The first recorded organized public recognition of the war dead occurred on May 1, 1865 in Charleston, South Carolina. On that day, Freedmen (freed southern slaves) celebrated the service of the 257 Union soldiers buried at the Washington Race Course (now Hampton Park). They labeled the gravesite “Martyrs of the Race Course.” African Americans continued that tradition and named the celebration Decoration Day.

The next year, southern states began their own Memorial Days to honor their soldiers who died during the war. No specific date was used but occurred in late April through June. By 1880, there was a more organized Confederate Memorial Day. These celebrations honored specific soldiers to commemorate the Confederate “Lost Cause.” By 1913, a sense of nationalism saw a commemoration of all soldiers that have died in battle.

In the north, the fraternal organization of Civil War veterans The Grand Army of the Republic began organizing “Decoration Day” in 1868. Decoration Day was to honor the fallen by decorating the graves of Union soldiers with flowers and flags. Ceremonies included speeches that were a mix of religion, nationalism, and a rehash of history in vitriolic terms against the Southern soldiers. The acrimony against the South began to subside by the end of the 1870s

Although Ironton, Ohio and Columbus, Mississippi claims to have the oldest and longest running celebrations, the most famous was started at Gettysburg National Park in 1868.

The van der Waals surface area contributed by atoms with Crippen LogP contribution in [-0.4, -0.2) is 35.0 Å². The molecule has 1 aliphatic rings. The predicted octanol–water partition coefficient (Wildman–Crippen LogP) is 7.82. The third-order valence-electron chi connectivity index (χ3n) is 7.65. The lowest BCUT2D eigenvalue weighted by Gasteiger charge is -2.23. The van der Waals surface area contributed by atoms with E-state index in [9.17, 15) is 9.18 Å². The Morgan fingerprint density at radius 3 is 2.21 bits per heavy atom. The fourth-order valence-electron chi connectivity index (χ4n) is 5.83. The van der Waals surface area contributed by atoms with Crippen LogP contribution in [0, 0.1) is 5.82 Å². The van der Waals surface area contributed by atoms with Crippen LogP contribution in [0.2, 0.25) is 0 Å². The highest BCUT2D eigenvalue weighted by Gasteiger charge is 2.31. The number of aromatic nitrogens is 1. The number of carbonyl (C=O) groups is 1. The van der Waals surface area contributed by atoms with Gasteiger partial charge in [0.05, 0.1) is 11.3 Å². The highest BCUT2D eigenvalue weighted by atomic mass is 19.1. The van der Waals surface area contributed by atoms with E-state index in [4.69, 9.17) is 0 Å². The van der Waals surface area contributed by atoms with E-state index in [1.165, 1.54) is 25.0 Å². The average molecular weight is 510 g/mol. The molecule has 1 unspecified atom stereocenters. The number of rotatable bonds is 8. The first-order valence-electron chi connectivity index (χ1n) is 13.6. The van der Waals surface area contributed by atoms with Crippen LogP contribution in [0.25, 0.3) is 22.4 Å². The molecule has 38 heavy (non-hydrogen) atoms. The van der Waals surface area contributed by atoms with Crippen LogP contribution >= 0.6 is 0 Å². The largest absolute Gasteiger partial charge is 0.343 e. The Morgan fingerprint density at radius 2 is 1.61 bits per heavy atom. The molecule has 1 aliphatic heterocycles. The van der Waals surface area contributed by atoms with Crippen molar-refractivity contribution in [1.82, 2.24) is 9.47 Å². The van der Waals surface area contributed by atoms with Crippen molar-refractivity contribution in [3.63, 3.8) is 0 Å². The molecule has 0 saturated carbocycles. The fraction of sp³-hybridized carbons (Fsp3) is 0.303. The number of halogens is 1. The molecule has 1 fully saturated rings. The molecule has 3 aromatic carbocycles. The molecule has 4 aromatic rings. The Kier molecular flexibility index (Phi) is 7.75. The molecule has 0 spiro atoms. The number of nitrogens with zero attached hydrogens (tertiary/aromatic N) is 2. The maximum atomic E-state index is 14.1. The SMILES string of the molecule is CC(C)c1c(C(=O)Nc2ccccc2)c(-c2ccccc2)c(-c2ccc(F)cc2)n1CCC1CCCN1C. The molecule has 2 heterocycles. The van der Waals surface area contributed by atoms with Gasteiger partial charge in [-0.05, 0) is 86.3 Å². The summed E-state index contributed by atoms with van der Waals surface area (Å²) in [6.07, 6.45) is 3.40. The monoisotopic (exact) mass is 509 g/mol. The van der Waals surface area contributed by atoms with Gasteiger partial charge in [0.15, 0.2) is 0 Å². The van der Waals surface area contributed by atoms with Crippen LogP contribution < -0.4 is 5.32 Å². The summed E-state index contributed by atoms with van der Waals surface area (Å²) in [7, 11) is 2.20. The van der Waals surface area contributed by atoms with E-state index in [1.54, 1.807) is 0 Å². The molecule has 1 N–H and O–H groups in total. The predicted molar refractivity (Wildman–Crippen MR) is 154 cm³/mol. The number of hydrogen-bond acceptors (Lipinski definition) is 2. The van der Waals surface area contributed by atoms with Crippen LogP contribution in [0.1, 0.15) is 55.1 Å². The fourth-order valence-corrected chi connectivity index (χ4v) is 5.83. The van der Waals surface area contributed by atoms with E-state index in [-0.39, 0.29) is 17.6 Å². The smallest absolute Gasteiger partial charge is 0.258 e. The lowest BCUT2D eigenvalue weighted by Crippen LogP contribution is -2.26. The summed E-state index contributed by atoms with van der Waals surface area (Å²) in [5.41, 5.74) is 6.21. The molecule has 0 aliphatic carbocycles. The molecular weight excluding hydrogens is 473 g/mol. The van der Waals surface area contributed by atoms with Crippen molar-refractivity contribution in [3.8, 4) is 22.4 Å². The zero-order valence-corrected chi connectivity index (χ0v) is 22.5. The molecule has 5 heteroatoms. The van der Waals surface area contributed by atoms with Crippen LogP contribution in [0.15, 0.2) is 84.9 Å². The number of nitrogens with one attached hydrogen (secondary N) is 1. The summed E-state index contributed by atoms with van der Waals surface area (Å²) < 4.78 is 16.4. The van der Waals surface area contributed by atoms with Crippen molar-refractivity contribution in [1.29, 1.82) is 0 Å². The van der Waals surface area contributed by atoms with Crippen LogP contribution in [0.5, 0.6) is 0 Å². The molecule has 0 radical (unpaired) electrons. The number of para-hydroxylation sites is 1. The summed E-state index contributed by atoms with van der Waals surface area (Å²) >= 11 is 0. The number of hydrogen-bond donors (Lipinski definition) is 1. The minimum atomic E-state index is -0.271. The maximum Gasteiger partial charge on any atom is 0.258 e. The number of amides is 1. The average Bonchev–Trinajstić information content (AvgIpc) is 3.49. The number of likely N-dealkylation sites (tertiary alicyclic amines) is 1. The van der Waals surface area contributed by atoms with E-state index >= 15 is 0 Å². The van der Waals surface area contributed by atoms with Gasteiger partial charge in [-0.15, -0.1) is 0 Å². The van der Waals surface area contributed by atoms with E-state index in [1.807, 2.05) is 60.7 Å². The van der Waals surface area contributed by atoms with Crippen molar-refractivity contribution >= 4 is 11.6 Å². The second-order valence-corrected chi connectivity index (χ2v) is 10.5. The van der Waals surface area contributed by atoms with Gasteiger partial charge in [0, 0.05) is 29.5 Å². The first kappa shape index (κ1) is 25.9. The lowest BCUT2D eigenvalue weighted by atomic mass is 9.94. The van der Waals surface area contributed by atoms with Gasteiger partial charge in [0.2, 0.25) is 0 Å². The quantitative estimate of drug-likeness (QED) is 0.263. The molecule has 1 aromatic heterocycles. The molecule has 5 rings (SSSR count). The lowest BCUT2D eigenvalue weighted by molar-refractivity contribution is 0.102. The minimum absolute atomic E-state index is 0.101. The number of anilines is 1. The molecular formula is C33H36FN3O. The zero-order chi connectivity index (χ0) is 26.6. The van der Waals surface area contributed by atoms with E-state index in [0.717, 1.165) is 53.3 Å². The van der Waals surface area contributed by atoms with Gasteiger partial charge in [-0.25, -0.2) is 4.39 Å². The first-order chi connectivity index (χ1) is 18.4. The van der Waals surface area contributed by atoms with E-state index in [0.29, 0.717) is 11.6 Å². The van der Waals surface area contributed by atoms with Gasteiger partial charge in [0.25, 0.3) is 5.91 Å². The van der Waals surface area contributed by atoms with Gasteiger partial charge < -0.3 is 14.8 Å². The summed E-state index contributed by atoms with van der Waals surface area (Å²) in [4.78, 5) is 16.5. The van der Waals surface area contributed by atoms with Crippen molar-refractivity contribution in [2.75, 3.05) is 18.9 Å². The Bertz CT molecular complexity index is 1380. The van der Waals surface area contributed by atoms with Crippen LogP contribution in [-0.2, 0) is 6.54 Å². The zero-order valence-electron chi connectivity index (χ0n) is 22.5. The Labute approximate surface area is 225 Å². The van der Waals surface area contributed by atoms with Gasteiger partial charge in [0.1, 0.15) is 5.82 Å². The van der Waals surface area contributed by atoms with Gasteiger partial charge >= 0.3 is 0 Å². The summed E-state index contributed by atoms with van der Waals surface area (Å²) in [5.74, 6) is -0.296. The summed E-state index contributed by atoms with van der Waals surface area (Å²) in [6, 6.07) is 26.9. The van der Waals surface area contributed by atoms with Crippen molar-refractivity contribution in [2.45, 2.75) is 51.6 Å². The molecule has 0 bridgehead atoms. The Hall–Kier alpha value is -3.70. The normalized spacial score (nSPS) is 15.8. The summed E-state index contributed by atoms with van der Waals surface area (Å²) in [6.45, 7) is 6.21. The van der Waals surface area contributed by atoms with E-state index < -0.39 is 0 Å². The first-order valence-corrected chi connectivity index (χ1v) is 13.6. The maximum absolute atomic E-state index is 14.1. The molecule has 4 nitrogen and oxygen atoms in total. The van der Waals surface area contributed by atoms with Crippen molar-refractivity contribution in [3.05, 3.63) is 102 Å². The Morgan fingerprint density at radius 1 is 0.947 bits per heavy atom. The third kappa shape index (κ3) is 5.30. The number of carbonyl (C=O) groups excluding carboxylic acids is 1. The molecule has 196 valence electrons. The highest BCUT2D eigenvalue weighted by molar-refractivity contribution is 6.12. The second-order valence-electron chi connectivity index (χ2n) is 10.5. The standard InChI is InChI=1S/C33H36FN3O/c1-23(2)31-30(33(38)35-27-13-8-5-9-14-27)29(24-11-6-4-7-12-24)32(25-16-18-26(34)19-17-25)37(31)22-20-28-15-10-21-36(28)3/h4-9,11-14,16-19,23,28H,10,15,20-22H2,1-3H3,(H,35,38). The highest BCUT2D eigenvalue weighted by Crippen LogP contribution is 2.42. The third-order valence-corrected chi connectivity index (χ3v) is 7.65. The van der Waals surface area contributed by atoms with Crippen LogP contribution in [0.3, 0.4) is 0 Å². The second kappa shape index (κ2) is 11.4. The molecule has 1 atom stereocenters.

Gettysburg is the location of the three day battle where Union Major General George Gordon Meade’s Army of the Potomac defeated attacks by Confederate Gen. Robert E. Lee’s Army of Northern Virginia. It was the bloodiest battle of the Civil War and had the largest number of casualties. During a 50th Anniversary memoriam of the deceased, veteran of the Union and Confederate armies gathered for a four-day “Blue-Gray Reunion.” The event included speeches by President Woodrow Wilson, the first southern elected president since the Civil War, and Congressman James T. Heflin of Alabama. Heflin’s speech was memorable in his endorsement of building the Lincoln Memorial and a call for a Mother’s Day holiday.

Memorial Day did not take on national significances until after World War I. Rather than being a holiday to remember those of died in service during the Civil War, the nation began to recognize all those who gave the ultimate sacrifice during all conflicts. By the end of World War II, most of the celebrations were renamed from Decoration Day to Memorial Day. Memorial Day did not become an official holiday until 1967 and its date changed from the traditional May 30 to the last Monday of the month by the Uniform Holidays Act (Public Law 90-363, 5 U.S.C. § 6103(a)) in 1968.

The modern Memorial Day is a holiday celebrating the lives of those sacrificed in defense of the United States and its ideals at home and abroad. Today, we honor the memories of those who paid the ultimate sacrifice so that I can write this blog and you can read it.

Coin images courtesy of the U.S. Mint.
Vietnam Memorial image from Wikimedia.

Pin It on Pinterest

%d bloggers like this: